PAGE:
The receptor tyrosine kinases of the TAM family ? Tyro3, Axl, and Mer ? are essential regulators of infection by enveloped viruses, and Axl and Mer are especially important to arbovirus infection of cells of the central nervous system (CNS). Infection of the CNS by encephalitic arboviruses, including West Nile virus (WNV), often has devastating consequences, both acutely and after recovery, and deciphering the molecular mechanisms through which TAM receptors control virus entry, propagation, and clearance is therefore a key objective. Genetic, molecular biologic, cell biologic, and behavioral assays will be used to elucidate these mechanisms.
In Aim 1, a set of new conditional mouse mutants and cell-specific Cre drivers will be used to investigate the CNS cell types through which TAM receptors control infection by WNV and two other neurotropic enveloped arboviruses - La Crosse encephalitis virus and Venezuelan equine encephalitis virus. These studies will elucidate the specific roles played by Axl and Mer in brain microvascular endothelial cells (BMECs), microglia, astrocytes, and pericytes in neuroinvasion and CNS pathogenesis by these viruses.
In Aim 2, a new mouse model of learning impairment after recovery from CNS infection by WNV will be used to probe the role that Axl and Mer in microglia and astrocytes play in spatial learning and memory after infection. These experiments also will assess the role that cell-specific TAM signaling plays in synapse elimination and neurogenesis subsequent to WNV infection of the brain.
In Aim 3, molecular genetics and cell-based signaling assays will be used to elucidate the molecular architecture of TAM receptor-Interferon receptor (IFNAR) interaction, which is crucial to the phenomena of Aims 1 and 2, in BMECs, microglia, macrophages, and dendritic cells. These studies will identify the signaling pathways activated by cooperative TAM receptor/INFAR signaling in these cells, and assess the ability of these interacting receptor systems to reorganize actin cytoskeletons. Together, the experiments of this proposal will guide the formulation of novel strategies for inhibiting virus entry into the CNS, attenuating virus infection of neural cells, and promoting the repair and recovery of infected neural tissues.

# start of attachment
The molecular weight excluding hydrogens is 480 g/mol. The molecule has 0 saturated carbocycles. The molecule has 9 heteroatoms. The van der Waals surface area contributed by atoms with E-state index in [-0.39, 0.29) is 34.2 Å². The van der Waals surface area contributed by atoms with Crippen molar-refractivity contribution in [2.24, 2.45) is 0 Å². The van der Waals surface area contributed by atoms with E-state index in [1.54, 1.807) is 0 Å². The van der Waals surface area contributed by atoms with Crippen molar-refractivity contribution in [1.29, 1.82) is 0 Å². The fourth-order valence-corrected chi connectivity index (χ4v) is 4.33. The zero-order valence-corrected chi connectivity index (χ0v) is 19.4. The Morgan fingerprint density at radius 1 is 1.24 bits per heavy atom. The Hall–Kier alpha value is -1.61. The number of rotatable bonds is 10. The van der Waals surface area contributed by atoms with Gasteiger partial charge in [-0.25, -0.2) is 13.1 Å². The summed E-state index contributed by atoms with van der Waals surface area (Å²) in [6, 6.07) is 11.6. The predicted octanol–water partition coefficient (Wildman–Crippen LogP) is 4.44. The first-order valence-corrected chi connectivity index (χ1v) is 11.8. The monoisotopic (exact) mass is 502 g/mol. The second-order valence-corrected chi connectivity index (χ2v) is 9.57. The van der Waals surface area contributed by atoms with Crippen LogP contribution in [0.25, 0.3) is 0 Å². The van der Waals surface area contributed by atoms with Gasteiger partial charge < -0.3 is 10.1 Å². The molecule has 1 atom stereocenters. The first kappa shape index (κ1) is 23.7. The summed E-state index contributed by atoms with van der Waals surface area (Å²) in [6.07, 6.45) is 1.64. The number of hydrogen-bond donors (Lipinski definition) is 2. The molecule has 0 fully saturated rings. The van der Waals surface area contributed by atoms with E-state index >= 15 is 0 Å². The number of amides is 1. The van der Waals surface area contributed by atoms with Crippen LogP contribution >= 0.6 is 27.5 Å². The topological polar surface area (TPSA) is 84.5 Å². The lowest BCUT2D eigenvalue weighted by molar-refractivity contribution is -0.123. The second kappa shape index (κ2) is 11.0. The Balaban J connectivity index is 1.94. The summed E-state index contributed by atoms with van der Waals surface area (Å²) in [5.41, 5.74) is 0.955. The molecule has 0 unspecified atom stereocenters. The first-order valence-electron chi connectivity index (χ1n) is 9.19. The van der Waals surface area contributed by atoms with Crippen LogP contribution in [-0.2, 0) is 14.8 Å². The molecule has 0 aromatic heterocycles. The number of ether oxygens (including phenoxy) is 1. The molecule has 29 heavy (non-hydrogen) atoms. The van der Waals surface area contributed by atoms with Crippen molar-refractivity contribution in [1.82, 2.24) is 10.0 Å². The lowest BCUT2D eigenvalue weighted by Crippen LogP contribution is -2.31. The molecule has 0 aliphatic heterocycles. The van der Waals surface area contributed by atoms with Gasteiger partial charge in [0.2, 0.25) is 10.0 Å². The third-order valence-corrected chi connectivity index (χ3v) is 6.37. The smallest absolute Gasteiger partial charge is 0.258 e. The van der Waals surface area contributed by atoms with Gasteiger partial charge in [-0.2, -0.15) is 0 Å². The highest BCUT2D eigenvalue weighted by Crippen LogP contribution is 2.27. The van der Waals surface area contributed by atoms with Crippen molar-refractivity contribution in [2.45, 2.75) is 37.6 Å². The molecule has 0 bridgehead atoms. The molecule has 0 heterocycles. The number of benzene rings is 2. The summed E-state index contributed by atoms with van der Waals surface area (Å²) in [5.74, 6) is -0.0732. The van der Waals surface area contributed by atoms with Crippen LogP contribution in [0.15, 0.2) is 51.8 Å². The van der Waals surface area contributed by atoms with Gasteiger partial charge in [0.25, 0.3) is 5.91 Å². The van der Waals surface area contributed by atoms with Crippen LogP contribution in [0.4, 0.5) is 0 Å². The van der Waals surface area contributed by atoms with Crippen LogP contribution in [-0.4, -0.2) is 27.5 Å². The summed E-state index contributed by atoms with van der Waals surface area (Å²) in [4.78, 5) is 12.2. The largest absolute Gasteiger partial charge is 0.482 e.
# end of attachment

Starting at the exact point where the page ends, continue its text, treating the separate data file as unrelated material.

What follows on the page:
Since West Nile virus (WNV) arrived in the U.S. in 1999, there have been more than 41,000 cases of symptomatic WNV infection, with half of these including meningitis, encephalitis, or flaccid paralysis. Worldwide, encephalitic arboviruses cause neurologic illness at the rate of 50-100,000 cases/year. As there is no specific therapy available for most of these infections, it is essential to public health to understand fully the genetic, cell biological, and biochemical mechanisms that underlie the regulation of arbovirus infection of the CNS by receptor tyrosine kinases of the TAM family.
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